Recently, I was sitting next to a guy at a meeting when an older gentleman came up to say hello to the man I was talking to.
The older man joked about how old he was now, which was in his late 70s or 80s. Then he said something that really stood out to me. He proudly said, “You know there’s only one good thing about being this old. Only one! I’m closer than ever to being in heaven.”
Instead of thinking, “How sweet. Pawpaw is ready to go see Jesus,” my first thought was, “What a waste!” Because if he truly means what he said, and he was emphatic, he’s saying that he has nothing to give or offer here.
Understand this dude was getting around like a spry 60-year-old and was still sharp as a tack, as we say back home!
To make matters worse, he had been a pastor for many years. Yes, I know you can argue that at this age people are entitled to long to be with family who are already in heaven and to focus on eternity.
But I would argue that if we are given that many years to grow in the Lord, then it becomes more and more imperative that we invest all these many years of godly wisdom and experiences in the generations behind us.
I don’t know about you, but I love to hear stories from elderly saints who still continue to seek the Lord!
Towards the end of his life Paul had a little something to say about this in Philippians 1 (NIV):
21 For to me, to live is Christ and to die is gain. 22 If I am to go on living in the body, this will mean fruitful labor for me. Yet what shall I choose? I do not know! 23 I am torn between the two: I desire to depart and be with Christ, which is better by far; 24 but it is more necessary for you that I remain in the body. 25 Convinced of this, I know that I will remain, and I will continue with all of you for your progress and joy in the faith.
This is a life well spent! Selfishly he wanted to be in the unfiltered presence of God, but Paul knew that younger believers needed him to remain, being that solid spiritual pillar worthy of imitating. That’s kingdom focus. That’s what I want to be now and in every season that God allows me to walk into.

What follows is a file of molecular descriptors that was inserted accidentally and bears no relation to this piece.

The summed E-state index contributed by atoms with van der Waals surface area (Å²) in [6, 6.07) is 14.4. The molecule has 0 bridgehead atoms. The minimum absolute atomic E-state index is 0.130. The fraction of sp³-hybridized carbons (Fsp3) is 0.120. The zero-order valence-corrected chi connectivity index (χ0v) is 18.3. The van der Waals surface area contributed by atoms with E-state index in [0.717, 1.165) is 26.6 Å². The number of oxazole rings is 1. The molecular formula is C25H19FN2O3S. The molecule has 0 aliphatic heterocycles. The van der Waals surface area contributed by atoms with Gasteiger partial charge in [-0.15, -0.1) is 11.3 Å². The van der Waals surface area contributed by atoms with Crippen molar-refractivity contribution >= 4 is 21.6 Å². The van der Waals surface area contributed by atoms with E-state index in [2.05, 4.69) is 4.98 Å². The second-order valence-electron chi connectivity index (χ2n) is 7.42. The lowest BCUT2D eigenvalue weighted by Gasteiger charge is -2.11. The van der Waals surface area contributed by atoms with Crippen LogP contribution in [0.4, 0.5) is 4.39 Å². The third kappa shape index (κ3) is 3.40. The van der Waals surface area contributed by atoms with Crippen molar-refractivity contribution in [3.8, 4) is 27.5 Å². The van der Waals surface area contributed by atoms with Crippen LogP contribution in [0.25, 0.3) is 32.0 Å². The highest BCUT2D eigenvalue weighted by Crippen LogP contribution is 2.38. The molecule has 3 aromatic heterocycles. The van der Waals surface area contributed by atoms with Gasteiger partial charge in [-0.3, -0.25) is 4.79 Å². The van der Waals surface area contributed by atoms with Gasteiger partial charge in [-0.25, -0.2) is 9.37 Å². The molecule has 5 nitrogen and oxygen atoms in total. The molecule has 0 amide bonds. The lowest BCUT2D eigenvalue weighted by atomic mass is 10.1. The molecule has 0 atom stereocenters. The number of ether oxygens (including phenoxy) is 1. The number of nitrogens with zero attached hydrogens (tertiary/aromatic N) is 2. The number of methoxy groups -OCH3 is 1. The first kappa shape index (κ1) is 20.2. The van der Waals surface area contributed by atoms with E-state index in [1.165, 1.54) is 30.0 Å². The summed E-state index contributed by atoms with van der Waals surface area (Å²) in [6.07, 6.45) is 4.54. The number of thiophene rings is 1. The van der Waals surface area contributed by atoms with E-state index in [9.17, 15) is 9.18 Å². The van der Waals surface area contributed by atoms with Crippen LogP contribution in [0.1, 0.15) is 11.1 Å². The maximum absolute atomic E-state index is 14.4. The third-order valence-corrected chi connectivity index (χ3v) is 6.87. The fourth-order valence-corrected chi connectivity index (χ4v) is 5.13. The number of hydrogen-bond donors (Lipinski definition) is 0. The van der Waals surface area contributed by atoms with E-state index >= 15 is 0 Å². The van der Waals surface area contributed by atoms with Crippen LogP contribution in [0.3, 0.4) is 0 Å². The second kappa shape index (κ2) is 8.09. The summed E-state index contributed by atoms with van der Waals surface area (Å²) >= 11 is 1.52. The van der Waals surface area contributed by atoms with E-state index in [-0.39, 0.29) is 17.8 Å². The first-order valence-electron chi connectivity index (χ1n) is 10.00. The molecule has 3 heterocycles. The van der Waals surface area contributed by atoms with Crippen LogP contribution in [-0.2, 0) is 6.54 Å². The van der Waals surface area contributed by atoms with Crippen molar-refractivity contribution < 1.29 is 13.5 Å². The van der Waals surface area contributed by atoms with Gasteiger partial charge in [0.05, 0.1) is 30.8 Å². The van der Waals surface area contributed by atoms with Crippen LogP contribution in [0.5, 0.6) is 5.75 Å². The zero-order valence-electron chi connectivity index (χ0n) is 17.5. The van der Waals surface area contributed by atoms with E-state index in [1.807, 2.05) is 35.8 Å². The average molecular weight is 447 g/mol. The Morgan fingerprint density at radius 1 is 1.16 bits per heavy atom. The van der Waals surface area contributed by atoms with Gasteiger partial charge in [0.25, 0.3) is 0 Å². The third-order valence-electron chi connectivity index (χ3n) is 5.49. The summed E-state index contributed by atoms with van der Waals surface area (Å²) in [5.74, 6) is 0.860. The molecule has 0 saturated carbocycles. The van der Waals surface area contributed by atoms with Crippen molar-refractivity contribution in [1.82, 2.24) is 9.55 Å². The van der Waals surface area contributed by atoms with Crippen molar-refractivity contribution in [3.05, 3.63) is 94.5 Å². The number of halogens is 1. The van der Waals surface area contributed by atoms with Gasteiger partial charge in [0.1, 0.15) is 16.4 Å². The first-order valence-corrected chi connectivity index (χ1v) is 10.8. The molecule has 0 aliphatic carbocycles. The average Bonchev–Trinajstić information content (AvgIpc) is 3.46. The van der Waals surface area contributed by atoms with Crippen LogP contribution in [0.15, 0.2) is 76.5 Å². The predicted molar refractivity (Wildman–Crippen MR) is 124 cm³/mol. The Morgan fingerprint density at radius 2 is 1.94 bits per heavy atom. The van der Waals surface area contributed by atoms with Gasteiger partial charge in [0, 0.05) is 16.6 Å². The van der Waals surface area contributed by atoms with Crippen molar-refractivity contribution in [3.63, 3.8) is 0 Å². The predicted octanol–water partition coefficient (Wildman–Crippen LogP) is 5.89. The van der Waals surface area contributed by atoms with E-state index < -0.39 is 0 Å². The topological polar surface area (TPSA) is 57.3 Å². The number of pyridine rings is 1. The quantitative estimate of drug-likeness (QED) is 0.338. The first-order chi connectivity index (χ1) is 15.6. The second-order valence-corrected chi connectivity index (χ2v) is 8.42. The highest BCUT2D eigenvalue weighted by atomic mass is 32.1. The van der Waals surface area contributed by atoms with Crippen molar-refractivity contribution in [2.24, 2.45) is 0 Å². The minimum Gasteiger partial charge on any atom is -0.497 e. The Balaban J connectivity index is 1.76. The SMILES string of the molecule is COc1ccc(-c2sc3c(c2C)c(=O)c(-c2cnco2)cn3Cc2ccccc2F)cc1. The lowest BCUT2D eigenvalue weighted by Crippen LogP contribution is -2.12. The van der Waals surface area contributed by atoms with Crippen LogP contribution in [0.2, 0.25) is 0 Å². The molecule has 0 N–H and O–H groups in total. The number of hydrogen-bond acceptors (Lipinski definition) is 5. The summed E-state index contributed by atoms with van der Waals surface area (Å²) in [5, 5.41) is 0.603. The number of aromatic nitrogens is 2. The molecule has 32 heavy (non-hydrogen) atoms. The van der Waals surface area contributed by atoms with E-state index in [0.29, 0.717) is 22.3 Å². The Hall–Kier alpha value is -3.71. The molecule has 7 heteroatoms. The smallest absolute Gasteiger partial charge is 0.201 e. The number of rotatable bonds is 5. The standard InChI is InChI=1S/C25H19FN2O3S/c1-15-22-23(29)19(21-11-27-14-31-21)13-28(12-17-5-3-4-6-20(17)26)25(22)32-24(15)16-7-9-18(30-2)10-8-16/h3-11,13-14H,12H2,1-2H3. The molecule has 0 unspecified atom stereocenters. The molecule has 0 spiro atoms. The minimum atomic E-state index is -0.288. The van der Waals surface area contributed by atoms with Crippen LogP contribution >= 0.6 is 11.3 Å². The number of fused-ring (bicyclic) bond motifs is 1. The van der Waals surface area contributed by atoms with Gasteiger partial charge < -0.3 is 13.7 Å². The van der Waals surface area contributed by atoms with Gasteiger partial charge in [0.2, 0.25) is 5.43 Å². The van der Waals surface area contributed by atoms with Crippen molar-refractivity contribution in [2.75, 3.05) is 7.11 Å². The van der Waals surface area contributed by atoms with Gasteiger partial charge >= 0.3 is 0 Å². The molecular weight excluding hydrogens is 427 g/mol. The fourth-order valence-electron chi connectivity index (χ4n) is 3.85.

In my late 30s, when I first became aware that I was no longer a youth, the Lord brought Psalm 71 to my attention. He used this passage to help me stop focusing on the passing of my youth and to see aging as an opportunity to show God to even more people.
17 Since my youth, God, you have taught me,
and to this day I declare your marvelous deeds.
18 Even when I am old and gray,
do not forsake me, my God,
till I declare your power to the next generation,
your mighty acts to all who are to come (NIV).
There’s another pastor who is currently in his 70s and is actively discipling, investing, teaching and influencing thousands of younger pastors.
He isn’t simply romanticizing the past or idly thinking about the future. He is affecting the future by declaring God’s power to the next generation. His example is one that pushes me!
You see, as a former student pastor, my mid-life crisis just about took the wind out of my sails. I really questioned if there was spiritual effectiveness after 40! (Yes, I know that sounds ridiculous, but at least I didn’t buy a red convertible to make me feel better.)
This is why the words of that first elderly pastor struck a chord with me. It sounded like he quit having a Kingdom-minded focus.
At one point I was prone to do the same. But God has called us to do more and to be more at all ages and stages of life for His Glory.
How has God displayed His power in your life? Who have you told about it? The next generation needs to know what God has done and continues to do. Let’s not waste the time that God is giving us.
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